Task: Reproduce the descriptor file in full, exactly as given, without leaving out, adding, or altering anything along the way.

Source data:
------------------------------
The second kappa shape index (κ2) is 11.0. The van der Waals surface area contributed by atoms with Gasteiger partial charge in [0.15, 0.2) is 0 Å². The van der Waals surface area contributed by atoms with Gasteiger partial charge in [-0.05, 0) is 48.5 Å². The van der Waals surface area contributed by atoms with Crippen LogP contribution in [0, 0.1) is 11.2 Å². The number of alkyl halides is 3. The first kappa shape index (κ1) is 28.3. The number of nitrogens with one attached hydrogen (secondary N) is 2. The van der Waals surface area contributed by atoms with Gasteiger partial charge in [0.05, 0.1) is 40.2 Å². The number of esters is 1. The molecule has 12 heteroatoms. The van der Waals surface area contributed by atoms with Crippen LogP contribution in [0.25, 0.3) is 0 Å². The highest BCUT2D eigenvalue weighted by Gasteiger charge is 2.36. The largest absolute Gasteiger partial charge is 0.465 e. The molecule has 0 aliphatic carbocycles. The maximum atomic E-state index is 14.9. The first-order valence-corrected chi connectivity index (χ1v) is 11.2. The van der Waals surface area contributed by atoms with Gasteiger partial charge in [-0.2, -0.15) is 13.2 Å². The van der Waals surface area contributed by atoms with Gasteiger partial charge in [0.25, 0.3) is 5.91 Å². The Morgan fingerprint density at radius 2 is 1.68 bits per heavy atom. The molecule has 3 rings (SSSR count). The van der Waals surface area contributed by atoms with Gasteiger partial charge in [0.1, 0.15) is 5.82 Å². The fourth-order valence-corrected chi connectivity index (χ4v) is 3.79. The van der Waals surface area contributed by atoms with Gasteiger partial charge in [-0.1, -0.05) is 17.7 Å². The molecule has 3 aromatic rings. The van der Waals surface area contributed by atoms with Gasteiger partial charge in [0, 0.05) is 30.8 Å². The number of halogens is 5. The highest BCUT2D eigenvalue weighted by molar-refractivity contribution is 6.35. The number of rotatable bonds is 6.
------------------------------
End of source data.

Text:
The second kappa shape index (κ2) is 11.0. The van der Waals surface area contributed by atoms with Gasteiger partial charge in [0.15, 0.2) is 0 Å². The van der Waals surface area contributed by atoms with Gasteiger partial charge in [-0.05, 0) is 48.5 Å². The van der Waals surface area contributed by atoms with Crippen LogP contribution in [0, 0.1) is 11.2 Å². The number of alkyl halides is 3. The first kappa shape index (κ1) is 28.3. The number of nitrogens with one attached hydrogen (secondary N) is 2. The van der Waals surface area contributed by atoms with Gasteiger partial charge in [0.05, 0.1) is 40.2 Å². The number of esters is 1. The molecule has 12 heteroatoms. The van der Waals surface area contributed by atoms with Crippen LogP contribution in [0.25, 0.3) is 0 Å². The highest BCUT2D eigenvalue weighted by Gasteiger charge is 2.36. The largest absolute Gasteiger partial charge is 0.465 e. The molecule has 0 aliphatic carbocycles. The maximum atomic E-state index is 14.9. The first-order valence-corrected chi connectivity index (χ1v) is 11.2. The van der Waals surface area contributed by atoms with Gasteiger partial charge in [-0.2, -0.15) is 13.2 Å². The van der Waals surface area contributed by atoms with Gasteiger partial charge in [0.25, 0.3) is 5.91 Å². The Morgan fingerprint density at radius 2 is 1.68 bits per heavy atom. The molecule has 3 rings (SSSR count). The van der Waals surface area contributed by atoms with Gasteiger partial charge in [0.1, 0.15) is 5.82 Å². The fourth-order valence-corrected chi connectivity index (χ4v) is 3.79. The van der Waals surface area contributed by atoms with Gasteiger partial charge in [-0.1, -0.05) is 17.7 Å². The molecule has 3 aromatic rings. The van der Waals surface area contributed by atoms with Gasteiger partial charge in [0, 0.05) is 30.8 Å². The number of halogens is 5. The highest BCUT2D eigenvalue weighted by molar-refractivity contribution is 6.35. The number of rotatable bonds is 6.